Monday, June 27, 2011

Teaching Self Worth

Bullying is a hot topic for sure but if I'm being honest I would say that it's a topic I never thought I would have to deal with as a parent of an extremely happy and outgoing son. He isn't the type of kid who sits shyly in the corner and waits for someone to engage him. Those are the types of kids who are bullied. Not my social butterfly. Or so I thought.

This weekend Brian and I were watching out the kitchen window as William played in the backyard with a neighbor boy who is two years older than him. William hasn't played with this boy all that much in the past mostly because he goes to daycare during the day preventing William from having the time to develop much of a relationship with him. But this boy is in the three-house radius of the neighborhood kid circle so he does show up every now and again in the evenings and on weekends.

I admit that in the past my interactions with this boy have left me with a bad taste in my mouth. I didn't like the way he played, the way he spoke or the way he treated others. It was nothing overwhelmingly obvious, just a subtle gut reaction. And those are usually the most accurate, aren't they?

The biggest thing I noticed was the absence of his parents. I am very good friends with all the parents of the kids William plays with. But I've met this kid's parents only once and that was last summer. I doubt they even remember me, my kids or our names. Which always leaves me wondering: Where do they think their 6-year-old son is while he's spending time in our backyard and why have they never swung by to say hello or see how things are going? A little weird for a six-year-old, right?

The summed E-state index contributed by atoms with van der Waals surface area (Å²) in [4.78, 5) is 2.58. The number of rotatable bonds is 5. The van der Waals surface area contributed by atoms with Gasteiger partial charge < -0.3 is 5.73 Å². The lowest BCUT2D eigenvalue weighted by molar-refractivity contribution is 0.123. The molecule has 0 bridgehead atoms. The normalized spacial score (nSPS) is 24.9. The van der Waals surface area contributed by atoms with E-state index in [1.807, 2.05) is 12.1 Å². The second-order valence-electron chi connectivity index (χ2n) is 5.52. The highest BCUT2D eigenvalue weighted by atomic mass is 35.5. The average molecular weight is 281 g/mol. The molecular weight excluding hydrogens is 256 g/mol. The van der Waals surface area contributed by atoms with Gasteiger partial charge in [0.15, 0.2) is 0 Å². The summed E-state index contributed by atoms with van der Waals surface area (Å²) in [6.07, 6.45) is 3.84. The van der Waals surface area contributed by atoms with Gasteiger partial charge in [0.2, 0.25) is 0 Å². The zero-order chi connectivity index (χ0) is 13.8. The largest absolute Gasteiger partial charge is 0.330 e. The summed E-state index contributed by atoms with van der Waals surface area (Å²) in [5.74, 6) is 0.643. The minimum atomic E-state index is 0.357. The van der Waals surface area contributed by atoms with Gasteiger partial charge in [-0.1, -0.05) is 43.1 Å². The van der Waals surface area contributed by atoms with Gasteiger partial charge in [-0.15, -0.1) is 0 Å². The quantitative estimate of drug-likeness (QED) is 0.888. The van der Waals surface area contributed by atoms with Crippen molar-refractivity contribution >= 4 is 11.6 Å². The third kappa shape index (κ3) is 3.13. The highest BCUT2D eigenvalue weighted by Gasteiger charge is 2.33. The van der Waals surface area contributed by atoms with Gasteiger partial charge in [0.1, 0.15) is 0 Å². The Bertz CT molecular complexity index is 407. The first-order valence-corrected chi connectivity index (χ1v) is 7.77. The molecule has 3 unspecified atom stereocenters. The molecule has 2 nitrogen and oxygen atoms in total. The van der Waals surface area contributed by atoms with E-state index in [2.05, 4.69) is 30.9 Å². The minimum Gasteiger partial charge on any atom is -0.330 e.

So back to this weekend when Brian and I witnessed some uncomfortable play going on between William and this boy. This boy clearly knows he's older and bigger than William. He also clearly knows that William looks up to any and all older kids and will put up with anything to have an older playmate. And he takes full advantage. He pushes William around. He makes William plays games where William is bound to lose before the game even starts. He engages William in pretend play where William is always the victim and the boy is the aggressor. He also isn't very good at following assumed house rules. For example, for no reason he turned on our garden hose and started spraying it around. This isn't a declared rule at our house but William knows he shouldn't do this at his own house and especially not at anyone else's house.

The parenting dilemma Brian and I ran into here was that William was not complaining. He didn't say anything to the boy and he didn't say anything to us. Easily either one of us could have stepped outside and put a stop to things or asked that the boy go home. But, we wondered, would that really teach William anything except that his parents would always be there to rescue, protect and swoop in?

Of course my mother bear instincts made me want to go out there and slap the kid. Hey, I'm just being honest. Rarely does a parent act on these instincts but I think we'd all be lying if we said we've never felt this way.

So what happened was this: Brian asked me to sit this one out. And I could see his point. This was boy's play and this was a matter best dealt with father to son. Had this been Lucy and another girl, I can guarantee the scenario would have unfolded much differently. That's just the nature of boys verses girls.

So after the boy went home Brian took William upstairs for a long talk. A long, stern talk. There was very little sympathy conveyed from Brian to William. And I think that was the right way to handle it. William wasn't in trouble, but Brian wanted William to know his self worth was serious business. And really, don't you think self worth should be at the center of every discipline lesson?